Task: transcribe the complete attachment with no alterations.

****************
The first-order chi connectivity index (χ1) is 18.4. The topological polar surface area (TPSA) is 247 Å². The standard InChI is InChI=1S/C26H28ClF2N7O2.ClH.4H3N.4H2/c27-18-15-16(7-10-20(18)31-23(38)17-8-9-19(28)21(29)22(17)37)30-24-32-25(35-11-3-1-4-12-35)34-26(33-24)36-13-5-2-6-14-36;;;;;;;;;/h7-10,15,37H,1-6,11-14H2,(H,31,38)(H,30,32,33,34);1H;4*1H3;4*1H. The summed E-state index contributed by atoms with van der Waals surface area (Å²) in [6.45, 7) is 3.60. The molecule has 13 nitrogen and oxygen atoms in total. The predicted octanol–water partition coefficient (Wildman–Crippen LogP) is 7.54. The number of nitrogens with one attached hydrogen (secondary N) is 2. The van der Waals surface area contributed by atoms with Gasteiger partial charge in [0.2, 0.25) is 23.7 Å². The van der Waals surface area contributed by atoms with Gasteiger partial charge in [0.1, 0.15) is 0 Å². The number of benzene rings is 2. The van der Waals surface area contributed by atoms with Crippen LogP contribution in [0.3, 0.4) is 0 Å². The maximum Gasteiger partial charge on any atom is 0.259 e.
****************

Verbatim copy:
The first-order chi connectivity index (χ1) is 18.4. The topological polar surface area (TPSA) is 247 Å². The standard InChI is InChI=1S/C26H28ClF2N7O2.ClH.4H3N.4H2/c27-18-15-16(7-10-20(18)31-23(38)17-8-9-19(28)21(29)22(17)37)30-24-32-25(35-11-3-1-4-12-35)34-26(33-24)36-13-5-2-6-14-36;;;;;;;;;/h7-10,15,37H,1-6,11-14H2,(H,31,38)(H,30,32,33,34);1H;4*1H3;4*1H. The summed E-state index contributed by atoms with van der Waals surface area (Å²) in [6.45, 7) is 3.60. The molecule has 13 nitrogen and oxygen atoms in total. The predicted octanol–water partition coefficient (Wildman–Crippen LogP) is 7.54. The number of nitrogens with one attached hydrogen (secondary N) is 2. The van der Waals surface area contributed by atoms with Gasteiger partial charge in [0.2, 0.25) is 23.7 Å². The van der Waals surface area contributed by atoms with Gasteiger partial charge in [0.1, 0.15) is 0 Å². The number of benzene rings is 2. The van der Waals surface area contributed by atoms with Crippen LogP contribution in [0.3, 0.4) is 0 Å². The maximum Gasteiger partial charge on any atom is 0.259 e.